Take a look at your inner self

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By The Staff

The great biochemist, Dr. Roger J. Williams, assures us:

Each person has a distinctive brain.

There never was anyone like you.

There will never be another.

Ref. (The Wonderful World Within You, Bio-Communications Press / June 1987.)

Your brain and thought patterns are totally yours. No other brain has the same cellular structure or arrangement of neurons. Your brain function and talents are unique.

As an intelligent person you can develop and use your talents as you wish. You can direct your mental, physical, and emotional nature to achieve the goals you desire.

Your genes encode your intelligence, wisdom, and talents. They determine your physical and mental stature. They make you the superb person you are.

A bony, skeletal frame supports your physical body. Bones shape your body with a distinctive architecture – your physical form.

Tendons attach muscle motors to your bones. Through your nervous system, your brain transmits instructions to your muscles. You are wired for action.

Micro power stations in your cells convert food components into carbon dioxide, water and energy. Energy to power your brain, your muscular action – all life-giving processes.

Your circulatory system is an engineering masterpiece. You have a single pump with four muscular chambers. Their automatic pulsations coordinate to circulate your blood.

Imagine! An enclosed, sealed, circulatory system powered by a single pump. No back-up. No external energy source. And it services some 70 trillions of cellular stations along 60,000 miles of biological plumbing.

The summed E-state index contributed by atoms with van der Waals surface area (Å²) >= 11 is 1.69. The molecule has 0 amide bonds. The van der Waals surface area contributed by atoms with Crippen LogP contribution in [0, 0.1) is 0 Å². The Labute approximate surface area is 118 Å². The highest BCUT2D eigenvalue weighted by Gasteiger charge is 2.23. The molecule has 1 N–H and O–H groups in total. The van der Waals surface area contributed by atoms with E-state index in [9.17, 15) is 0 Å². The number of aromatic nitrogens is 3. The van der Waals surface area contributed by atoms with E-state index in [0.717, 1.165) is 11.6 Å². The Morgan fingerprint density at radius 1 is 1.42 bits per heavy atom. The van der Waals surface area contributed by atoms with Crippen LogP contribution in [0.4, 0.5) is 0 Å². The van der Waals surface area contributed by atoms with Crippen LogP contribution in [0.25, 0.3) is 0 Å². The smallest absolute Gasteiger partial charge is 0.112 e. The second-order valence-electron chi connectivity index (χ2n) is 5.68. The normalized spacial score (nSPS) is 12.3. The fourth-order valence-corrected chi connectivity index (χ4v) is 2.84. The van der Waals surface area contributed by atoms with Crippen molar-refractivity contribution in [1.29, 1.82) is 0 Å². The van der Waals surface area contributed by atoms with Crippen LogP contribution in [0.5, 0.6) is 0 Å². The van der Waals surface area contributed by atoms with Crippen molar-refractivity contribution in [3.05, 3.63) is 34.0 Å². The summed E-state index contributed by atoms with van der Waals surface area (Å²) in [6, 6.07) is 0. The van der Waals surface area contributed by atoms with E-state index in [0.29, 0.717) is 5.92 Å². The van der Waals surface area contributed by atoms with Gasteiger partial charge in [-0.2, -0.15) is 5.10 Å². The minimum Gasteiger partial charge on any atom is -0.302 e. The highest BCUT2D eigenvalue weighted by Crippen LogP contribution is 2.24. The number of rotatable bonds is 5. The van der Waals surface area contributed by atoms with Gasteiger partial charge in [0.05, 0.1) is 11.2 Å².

What’s even more amazing:

3 The entire system continuously repairs, reconstructs, and maintains itself.

3 It will run constantly for 80, 90, and possibly more than 100 years.

3 It has no external source of service.

No scientist or engineer has the ability to design an equivalent system.

Get the Picture

Your body is the most perfect, self-sustaining, fully operational system on the planet.

Thank your Creator for His handiwork. For it’s yours. And you are truly honored. You, alone, are its caretaker.

You must clothe it, house it, feed it, provide it with clean water and air, exercise it, and protect it from harm. To the best of your ability you must provide each cell with essential nutrients.

When nature gave human cells their biochemical programs, your forebears were hunters and gatherers. Virgin, fertile land produced fresh, wholesome food – loaded with essential vitamins, minerals, and enzymes.

People drank clean water directly from lakes, streams, and springs. The air had no industrial pollutants. And it contained more oxygen than our present atmosphere.

To have excellent health today, your genes demand this “stone-age” environment. In all the time from stone-age man until now, human genes have changed very little.

This Presents a Problem

Nowadays food grows on land depleted of essential nutrients. Large corporations process food to extend its shelf-life and increase its sales appeal.

Processing reduces food’s nutritional value and increases the content of additives to totally unacceptable levels. Many food additives are foreign to our bodies.

Water and air are intensely polluted. Even well-water must be purified to make it safe for drinking.

Our atmosphere is a giant sump, where we dump all kinds of gaseous waste products. These include smoke from industrial and domestic chimneys and the ever-present exhaust from gasoline, diesel, and jet engines.

In this environment – difficult as it is – you must strive to protect your body from toxins. You must provide the nutrients your genes require.

Nutritional deficiencies cause many of life’s disasters. Deficiency of only one essential, minor nutrient can lead to illness and death.

I am not a physician. I am not a licensed health care professional. I never advise people about their medical conditions.

The point of view you read in this article is from a consumer’s perspective for you to use as you see fit. I am a consumer of services from licensed health care professionals, just as you. I write as a reporter.

James B. Pierce, Ph.D. is Professor Emeritus, Department of Chemistry, College of Arts and Sciences, University of Massachusetts Lowell.